Here's the abstract I just finished the other day for a chapter that is going to be submitted for an anthology on feminisms and militarisms. Its the first time anything I've ever written has been requested to be part of a book (as opposed to a newspaper, magazine or internet site, which I've experienced), so I'm filling a little giddy about it.
On December 8, 2004 Christopher Rivera Wesley, a Chamorro from Guam was killed in Iraq. Four months later, another Chamorro, Michael Aguon Vega also died. The next October, a third Chamorro, Jonathan Pangelinan Santos would be also be killed. Despite the unequal status of Guam in relation to the United States, all media reports and public discourse surrounding these deaths made little to no mention of Guam’s colonial status. When family members in Guam commented on the deaths of the soldiers, no one expressed anger over their not being able to vote for the President of the United States. No one said with regret that they wish they had a voting representative in Congress. Instead, local representations and discussions hovered around issues of justified sacrifice, honorable duty and service to country. Rather then being situated in the century’s long history of colonial abuse, exploitation and control in Guam, these deaths are celebrated as sad but appropriate payments for debts Chamorros owe the United States for their freedom and liberty. This loyalty has been numerically proven in countless ways, whether through high levels of Chamorro military enlistment, casualty rates or spectacular parades of devotion for the “liberation” of Guam during World War II.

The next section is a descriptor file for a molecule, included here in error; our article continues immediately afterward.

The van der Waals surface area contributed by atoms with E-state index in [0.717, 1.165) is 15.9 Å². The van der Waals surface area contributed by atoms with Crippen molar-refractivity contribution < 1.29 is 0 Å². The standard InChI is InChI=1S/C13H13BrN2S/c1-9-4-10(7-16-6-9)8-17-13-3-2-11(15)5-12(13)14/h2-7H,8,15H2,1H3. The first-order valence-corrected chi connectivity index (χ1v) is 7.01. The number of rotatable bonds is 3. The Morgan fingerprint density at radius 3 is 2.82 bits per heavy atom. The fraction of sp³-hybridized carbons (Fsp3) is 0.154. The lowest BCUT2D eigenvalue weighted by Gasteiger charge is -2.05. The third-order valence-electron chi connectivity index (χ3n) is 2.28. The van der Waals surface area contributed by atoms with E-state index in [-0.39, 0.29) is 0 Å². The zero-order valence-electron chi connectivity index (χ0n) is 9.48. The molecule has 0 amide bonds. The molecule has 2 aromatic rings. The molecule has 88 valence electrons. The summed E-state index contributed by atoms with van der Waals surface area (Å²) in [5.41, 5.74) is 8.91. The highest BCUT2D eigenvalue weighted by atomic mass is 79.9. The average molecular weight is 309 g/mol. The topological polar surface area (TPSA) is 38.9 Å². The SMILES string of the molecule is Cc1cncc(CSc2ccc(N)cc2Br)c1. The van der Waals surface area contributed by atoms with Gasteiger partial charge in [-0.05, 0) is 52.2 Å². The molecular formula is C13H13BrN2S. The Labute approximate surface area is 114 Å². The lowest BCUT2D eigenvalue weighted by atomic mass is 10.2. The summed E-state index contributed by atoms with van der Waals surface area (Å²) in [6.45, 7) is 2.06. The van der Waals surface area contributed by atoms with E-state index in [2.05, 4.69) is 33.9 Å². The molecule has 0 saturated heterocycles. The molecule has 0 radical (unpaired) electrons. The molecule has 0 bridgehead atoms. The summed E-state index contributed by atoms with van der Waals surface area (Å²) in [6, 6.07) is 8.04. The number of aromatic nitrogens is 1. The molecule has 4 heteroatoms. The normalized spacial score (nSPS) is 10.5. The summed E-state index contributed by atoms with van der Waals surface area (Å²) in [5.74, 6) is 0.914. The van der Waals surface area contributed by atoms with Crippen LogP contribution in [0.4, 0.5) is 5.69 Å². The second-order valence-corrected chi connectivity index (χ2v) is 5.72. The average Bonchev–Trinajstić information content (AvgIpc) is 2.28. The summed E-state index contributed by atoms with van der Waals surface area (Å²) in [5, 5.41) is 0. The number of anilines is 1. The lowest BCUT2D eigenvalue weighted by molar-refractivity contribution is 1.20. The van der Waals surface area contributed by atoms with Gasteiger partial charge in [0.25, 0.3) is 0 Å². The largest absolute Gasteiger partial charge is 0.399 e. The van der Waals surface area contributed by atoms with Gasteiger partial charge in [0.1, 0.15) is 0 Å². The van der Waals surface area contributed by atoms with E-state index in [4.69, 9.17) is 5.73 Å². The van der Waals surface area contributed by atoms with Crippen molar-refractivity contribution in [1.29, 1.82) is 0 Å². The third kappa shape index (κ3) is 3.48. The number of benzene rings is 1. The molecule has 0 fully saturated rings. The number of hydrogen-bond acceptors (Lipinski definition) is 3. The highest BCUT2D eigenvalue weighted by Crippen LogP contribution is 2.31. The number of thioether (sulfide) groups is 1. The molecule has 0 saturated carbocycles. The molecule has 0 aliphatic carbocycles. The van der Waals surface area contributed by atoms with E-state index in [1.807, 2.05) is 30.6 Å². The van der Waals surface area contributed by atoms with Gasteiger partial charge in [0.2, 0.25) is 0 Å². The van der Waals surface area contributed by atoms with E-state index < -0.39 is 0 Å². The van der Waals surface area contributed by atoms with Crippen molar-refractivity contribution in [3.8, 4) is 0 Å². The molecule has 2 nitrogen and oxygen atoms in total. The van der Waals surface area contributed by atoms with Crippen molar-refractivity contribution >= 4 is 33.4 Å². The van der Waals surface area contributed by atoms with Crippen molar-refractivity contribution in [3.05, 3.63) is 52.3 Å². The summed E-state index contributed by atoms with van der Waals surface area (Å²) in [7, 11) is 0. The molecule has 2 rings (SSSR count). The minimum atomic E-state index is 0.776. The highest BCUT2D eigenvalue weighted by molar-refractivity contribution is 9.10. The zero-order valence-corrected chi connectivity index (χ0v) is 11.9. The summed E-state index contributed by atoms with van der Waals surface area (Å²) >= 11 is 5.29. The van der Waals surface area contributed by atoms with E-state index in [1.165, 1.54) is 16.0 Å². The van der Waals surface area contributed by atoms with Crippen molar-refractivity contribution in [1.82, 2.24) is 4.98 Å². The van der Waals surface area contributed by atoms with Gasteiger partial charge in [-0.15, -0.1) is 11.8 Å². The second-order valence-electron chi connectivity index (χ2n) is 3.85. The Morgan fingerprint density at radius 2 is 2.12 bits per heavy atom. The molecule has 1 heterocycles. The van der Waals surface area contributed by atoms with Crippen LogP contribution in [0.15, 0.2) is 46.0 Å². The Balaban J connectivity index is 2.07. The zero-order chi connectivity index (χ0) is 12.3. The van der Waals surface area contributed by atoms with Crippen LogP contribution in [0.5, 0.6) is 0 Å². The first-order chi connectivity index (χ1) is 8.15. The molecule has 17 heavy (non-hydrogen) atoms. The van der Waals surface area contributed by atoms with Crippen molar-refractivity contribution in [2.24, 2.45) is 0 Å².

This paper is an attempt to explain these high levels of Chamorro military participation and patriotism despite their colonial status, through the creation of a genealogy which connects contemporary Chamorro impulses to join the military to the colonization of the Guam by the United States Navy from 1898-1941. During this period before World War II, the Navy established several spheres of influence (such as health care, political tokenism, civil service, compulsory education) in Guam to assist in controlling Guam’s strategic space as well as its indigenous inhabitants. Chamorros entering these zones were bombarded with differing forms of instructional presence or absence, which intersected to form heavy and invasive discourses on Chamorro inferiority, incompleteness and impossibility. Two effects in particular are the subject of this paper, first the colonizing insinuation of the Chamorro as a non-teleological thing and second the enticing construction of easy means through which movement and agency can be attained or regained, namely military service. But this “new and improved” teleology isn’t without cost, the price is the sacrifice of the Chamorro soldier’s body, as evidenced in the deaths of Wesley, Vega and Santos, which in turn cover up the inconsistencies of the US nation, most importantly its colonies and its Empire.